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NYCLU Appeals Court Ruling Against Police Transparency

Freeport proceeding marks the third Appellate Division appeal of NY police transparency rulings since the repeal of 50-a

NASSAU COUNTY – Today, the New York Civil Liberties Union, in partnership with Milbank LLP, appealed a Nassau County ruling against police transparency to the Appellate Division Second Department. In a February 2022 ruling, the lower court permitted the Freeport Police Department to continue withholding the vast majority of its police misconduct complaint records from the public, despite the repeal of Section 50-a. Specifically, the court permitted Freeport to shield all records of police misconduct complaints that did not result in officer discipline.

“For too long, Freeport residents have remained in the dark about officers accused of misconduct, the outcomes of investigations, and what discipline officers faced, if any. With the repeal of section 50-a, the state legislature meant for these documents to become public, and we will continue to fight in court until they are,” said Bobby Hodgson, supervising attorney at the NYCLU. “Being able to compare when the Freeport Police Department did impose discipline against when and why it did not is a vital prerequisite to having any sort of informed conversation about police accountability in this community. We will fight resistance to accountability wherever we see it and continue working to shed light on misconduct records like these.”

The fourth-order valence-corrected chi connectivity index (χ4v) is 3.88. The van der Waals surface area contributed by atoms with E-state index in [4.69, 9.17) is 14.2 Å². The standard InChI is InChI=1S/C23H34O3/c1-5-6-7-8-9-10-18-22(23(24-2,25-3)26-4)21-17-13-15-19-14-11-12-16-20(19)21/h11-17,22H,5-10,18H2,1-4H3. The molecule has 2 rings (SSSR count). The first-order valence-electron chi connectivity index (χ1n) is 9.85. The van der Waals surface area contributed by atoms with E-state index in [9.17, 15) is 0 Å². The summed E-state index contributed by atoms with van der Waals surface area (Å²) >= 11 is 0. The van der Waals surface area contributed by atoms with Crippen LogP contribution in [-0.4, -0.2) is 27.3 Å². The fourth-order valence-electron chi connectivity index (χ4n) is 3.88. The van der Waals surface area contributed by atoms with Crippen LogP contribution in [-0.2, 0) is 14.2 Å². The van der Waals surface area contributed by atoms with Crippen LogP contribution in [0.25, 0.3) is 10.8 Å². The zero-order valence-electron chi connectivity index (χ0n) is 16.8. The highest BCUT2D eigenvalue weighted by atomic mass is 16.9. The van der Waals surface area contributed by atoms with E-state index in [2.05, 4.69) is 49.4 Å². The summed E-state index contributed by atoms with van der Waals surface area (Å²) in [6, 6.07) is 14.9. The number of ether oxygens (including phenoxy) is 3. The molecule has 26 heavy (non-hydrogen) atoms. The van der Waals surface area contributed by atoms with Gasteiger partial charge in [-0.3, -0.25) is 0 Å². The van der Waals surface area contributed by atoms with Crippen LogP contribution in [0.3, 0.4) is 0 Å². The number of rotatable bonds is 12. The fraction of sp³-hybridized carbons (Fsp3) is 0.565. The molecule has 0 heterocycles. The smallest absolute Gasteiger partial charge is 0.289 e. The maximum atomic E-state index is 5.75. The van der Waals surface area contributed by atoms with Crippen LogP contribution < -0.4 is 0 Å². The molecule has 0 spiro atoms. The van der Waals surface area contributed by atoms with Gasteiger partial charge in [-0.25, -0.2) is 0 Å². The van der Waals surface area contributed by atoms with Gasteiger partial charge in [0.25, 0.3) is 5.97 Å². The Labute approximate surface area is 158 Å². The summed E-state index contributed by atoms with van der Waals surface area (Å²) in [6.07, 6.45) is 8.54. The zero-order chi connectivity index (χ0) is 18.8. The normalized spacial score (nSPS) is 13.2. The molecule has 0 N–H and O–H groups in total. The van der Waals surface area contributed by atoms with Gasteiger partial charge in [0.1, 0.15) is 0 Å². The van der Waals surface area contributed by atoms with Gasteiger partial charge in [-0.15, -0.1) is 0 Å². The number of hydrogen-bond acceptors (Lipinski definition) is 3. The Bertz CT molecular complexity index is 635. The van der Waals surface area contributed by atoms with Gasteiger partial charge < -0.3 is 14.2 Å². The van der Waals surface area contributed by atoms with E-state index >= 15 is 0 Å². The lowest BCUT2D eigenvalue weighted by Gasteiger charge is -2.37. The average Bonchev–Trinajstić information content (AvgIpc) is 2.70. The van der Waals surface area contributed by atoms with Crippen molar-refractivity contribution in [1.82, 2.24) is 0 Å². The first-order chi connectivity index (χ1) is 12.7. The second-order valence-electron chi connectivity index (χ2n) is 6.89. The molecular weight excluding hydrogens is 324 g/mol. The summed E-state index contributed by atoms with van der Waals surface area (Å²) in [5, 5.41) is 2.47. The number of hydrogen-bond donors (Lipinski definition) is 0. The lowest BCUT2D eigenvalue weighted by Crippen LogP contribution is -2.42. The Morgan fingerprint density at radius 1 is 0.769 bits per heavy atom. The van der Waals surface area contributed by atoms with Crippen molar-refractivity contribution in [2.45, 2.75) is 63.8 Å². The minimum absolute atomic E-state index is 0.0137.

In May 2021, the NYCLU, with pro bono counsel from Milbank LLP, filed a lawsuit challenging the Freeport Police Department’s withholding of misconduct records. The FPD responded to the lawsuit by producing a limited number of documents, but they continued to withhold all documents associated with complaints that did not result in discipline, arguing that releasing them would violate officers’ privacy and threaten their safety.

“New Yorkers stood up, spoke out, and demanded change: the Freeport Police Department cannot ignore the fact that 50-a was repealed, and police transparency is essential to police accountability,” said Susan Gottehrer, Nassau County regional director at the NYCLU. “We will continue to take action to ensure 50-a is repealed in theory and practice across New York State by obtaining full documentation of misconduct long withheld from the public.”

“The withholding of wholesale categories of police disciplinary records undercuts the New York State legislature’s goal of enhancing transparency and accountability through public access to police disciplinary records,” said Milbank Litigation partner Atara Miller. “So long as police departments can continue to withhold misconduct complaint records—as the court permitted Freeport Police Department—the veil of secrecy cast by 50-a remains. To follow the letter and spirit of the law, the Appellate Division Second Department must compel the release of all disciplinary documents, subject only to limited redactions under the New York State Freedom of Information Law.”

The proceeding is part of a statewide police transparency campaign in which the NYCLU and pro bono counsel filed state FOIL requests with twelve police departments statewide and the New York State Department of Corrections and Community Supervision. As part of this campaign, the NYCLU has filed lawsuits against the New York State Police, as well as police departments in RochesterSyracuseFreeportTroyBuffalo, Nassau County, and Suffolk County for withholding public records. The Syracuse and Rochester lawsuits have been consolidated on appeal and are pending before the Fourth Department. Courts statewide have rejected the vast majority of efforts to thwart accountability and disclosure following the repeal of 50-a, including in Schenectady following the NYCLU’s intervention.

You can find case materials here:

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